Understanding what industry a business is in proves to be relevant for nearly every aspect of customer onboarding, underwriting, and monitoring. Without knowing how a business makes its money, it’s difficult to answer any of the following questions:
What is the success/failure rate of similar businesses?
Are the cash flows of this business healthy based on the industry?
Does this company engage in any prohibited or risky activities?
How will this company use my services?
How resilient is this company to economic downturns? How much might it benefit from economic growth?
In short, industry helps put everything else you know about a business in context. It tells you whether a business having a website is common or uncommon, or whether a business is relatively small or large.
The fundamental value of identifying a business’s industry is exactly why Enigma is excited to introduce our new, high-accuracy industry classification data.
Industry classification has failed financial institutions for years.
Right now, nearly every financial institution that serves small businesses cites industry classification as one of its main challenges. When interviewing institutions, we found that they struggled with poor accuracy rates, antiquated taxonomies, and that their industry data lacked granularity and coverage of small businesses.
Some financial institutions cited accuracy rates ranging from 25-40%, while others provided examples such as only knowing a business engaged in retail, but not knowing what that business sold. High inaccuracy rates result in financial institutions relying on manual research, creating significant inefficiency.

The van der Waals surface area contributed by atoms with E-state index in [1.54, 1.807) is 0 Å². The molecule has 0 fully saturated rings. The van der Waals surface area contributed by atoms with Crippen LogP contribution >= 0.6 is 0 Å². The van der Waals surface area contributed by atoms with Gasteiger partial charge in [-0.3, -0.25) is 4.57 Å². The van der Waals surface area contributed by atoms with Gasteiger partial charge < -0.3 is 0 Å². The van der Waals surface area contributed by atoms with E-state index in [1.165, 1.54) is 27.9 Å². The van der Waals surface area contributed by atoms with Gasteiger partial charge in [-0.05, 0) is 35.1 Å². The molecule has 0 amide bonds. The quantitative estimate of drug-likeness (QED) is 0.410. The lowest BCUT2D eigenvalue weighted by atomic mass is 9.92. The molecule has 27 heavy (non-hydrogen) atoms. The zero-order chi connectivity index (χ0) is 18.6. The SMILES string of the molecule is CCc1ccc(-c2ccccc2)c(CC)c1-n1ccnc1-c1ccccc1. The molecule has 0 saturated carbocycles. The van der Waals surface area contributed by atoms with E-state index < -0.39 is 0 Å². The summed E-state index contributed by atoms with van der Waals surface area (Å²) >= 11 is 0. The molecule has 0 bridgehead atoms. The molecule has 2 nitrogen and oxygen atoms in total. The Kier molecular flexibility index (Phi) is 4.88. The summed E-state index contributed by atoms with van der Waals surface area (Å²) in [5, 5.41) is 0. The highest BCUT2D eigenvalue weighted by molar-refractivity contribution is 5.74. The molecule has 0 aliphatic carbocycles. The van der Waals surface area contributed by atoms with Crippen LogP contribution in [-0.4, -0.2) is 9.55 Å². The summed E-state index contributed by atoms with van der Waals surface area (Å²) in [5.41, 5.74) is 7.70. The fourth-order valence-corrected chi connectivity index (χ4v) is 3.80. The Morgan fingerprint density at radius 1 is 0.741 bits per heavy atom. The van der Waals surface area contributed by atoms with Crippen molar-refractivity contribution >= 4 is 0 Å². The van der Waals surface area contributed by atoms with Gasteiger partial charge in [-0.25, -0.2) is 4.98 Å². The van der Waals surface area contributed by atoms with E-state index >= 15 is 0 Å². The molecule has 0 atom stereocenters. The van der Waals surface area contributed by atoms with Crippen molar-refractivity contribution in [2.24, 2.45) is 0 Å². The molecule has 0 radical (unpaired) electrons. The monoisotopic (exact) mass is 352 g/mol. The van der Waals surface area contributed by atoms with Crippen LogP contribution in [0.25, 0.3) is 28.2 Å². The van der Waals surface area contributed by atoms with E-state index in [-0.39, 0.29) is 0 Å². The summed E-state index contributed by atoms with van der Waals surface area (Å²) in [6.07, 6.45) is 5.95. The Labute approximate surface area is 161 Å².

Systems that don’t reflect today’s businesses
We also learned about key failings in today’s industry taxonomies. NAICS, the standard taxonomy used by most institutions, is expansive and detailed. But it groups businesses in old-fashioned and unintuitive ways, leading to nonsensical groupings of businesses. My personal favorite 2-digit NAICS is “Administrative and Support and Waste Management and Remediation Services”, which covers everything from septic tank cleaning to temp agencies. Other institutions use the GICS industry taxonomy, which provides more common-sense groupings but can lack granularity.
Granularity provides details that are often crucial to understanding if and how you want to work with a business. For example, a construction company can be a one-person plumbing contractor, a home remodeling agency, or a commercial construction company building skyscrapers. Each of these hypothetical businesses present distinct risks and opportunities, and thus getting details that go deeper than “construction company” is essential. 6-digit NAICS codes can provide much-needed detail, but they’re inconsistent in terms of specificity and range from essential to trivial. In other words, across the 1000 6-digit NAICS codes can be the difference between whether a business is a parking lot (812930) or a pet care service (812910); but these codes can also distinguish between minutiae such as whether a company engages in Dimension Stone Mining and Quarrying (212311) or Industrial Sand Mining (212322).
Low small business coverage
Financial institutions have also told us that they have very low fill rates when it comes to identifying industries for small businesses. This low coverage can again result in more manual research, but also potentially jeopardizes the extent to which you can onboard and service small business customers.